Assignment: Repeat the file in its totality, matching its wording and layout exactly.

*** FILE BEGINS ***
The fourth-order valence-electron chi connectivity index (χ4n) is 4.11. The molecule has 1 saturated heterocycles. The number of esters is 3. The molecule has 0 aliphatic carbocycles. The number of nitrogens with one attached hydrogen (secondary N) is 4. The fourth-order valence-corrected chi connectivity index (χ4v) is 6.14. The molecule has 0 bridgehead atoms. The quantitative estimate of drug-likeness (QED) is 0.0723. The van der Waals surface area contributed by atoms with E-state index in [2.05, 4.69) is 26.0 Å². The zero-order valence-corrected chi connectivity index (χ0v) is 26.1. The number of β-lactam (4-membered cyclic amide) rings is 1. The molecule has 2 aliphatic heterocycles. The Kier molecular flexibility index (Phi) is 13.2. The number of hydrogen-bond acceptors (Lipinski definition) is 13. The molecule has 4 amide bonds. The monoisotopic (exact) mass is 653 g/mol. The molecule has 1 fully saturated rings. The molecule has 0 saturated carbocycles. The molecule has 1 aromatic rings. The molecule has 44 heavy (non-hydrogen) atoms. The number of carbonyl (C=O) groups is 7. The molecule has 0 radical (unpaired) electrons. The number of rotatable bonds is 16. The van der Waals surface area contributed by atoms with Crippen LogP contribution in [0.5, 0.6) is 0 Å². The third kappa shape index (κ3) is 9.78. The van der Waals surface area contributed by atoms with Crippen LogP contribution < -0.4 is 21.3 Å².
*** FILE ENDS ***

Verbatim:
The fourth-order valence-electron chi connectivity index (χ4n) is 4.11. The molecule has 1 saturated heterocycles. The number of esters is 3. The molecule has 0 aliphatic carbocycles. The number of nitrogens with one attached hydrogen (secondary N) is 4. The fourth-order valence-corrected chi connectivity index (χ4v) is 6.14. The molecule has 0 bridgehead atoms. The quantitative estimate of drug-likeness (QED) is 0.0723. The van der Waals surface area contributed by atoms with E-state index in [2.05, 4.69) is 26.0 Å². The zero-order valence-corrected chi connectivity index (χ0v) is 26.1. The number of β-lactam (4-membered cyclic amide) rings is 1. The molecule has 2 aliphatic heterocycles. The Kier molecular flexibility index (Phi) is 13.2. The number of hydrogen-bond acceptors (Lipinski definition) is 13. The molecule has 4 amide bonds. The monoisotopic (exact) mass is 653 g/mol. The molecule has 1 fully saturated rings. The molecule has 0 saturated carbocycles. The molecule has 1 aromatic rings. The molecule has 44 heavy (non-hydrogen) atoms. The number of carbonyl (C=O) groups is 7. The molecule has 0 radical (unpaired) electrons. The number of rotatable bonds is 16. The van der Waals surface area contributed by atoms with Crippen LogP contribution in [0.5, 0.6) is 0 Å². The third kappa shape index (κ3) is 9.78. The van der Waals surface area contributed by atoms with Crippen LogP contribution < -0.4 is 21.3 Å².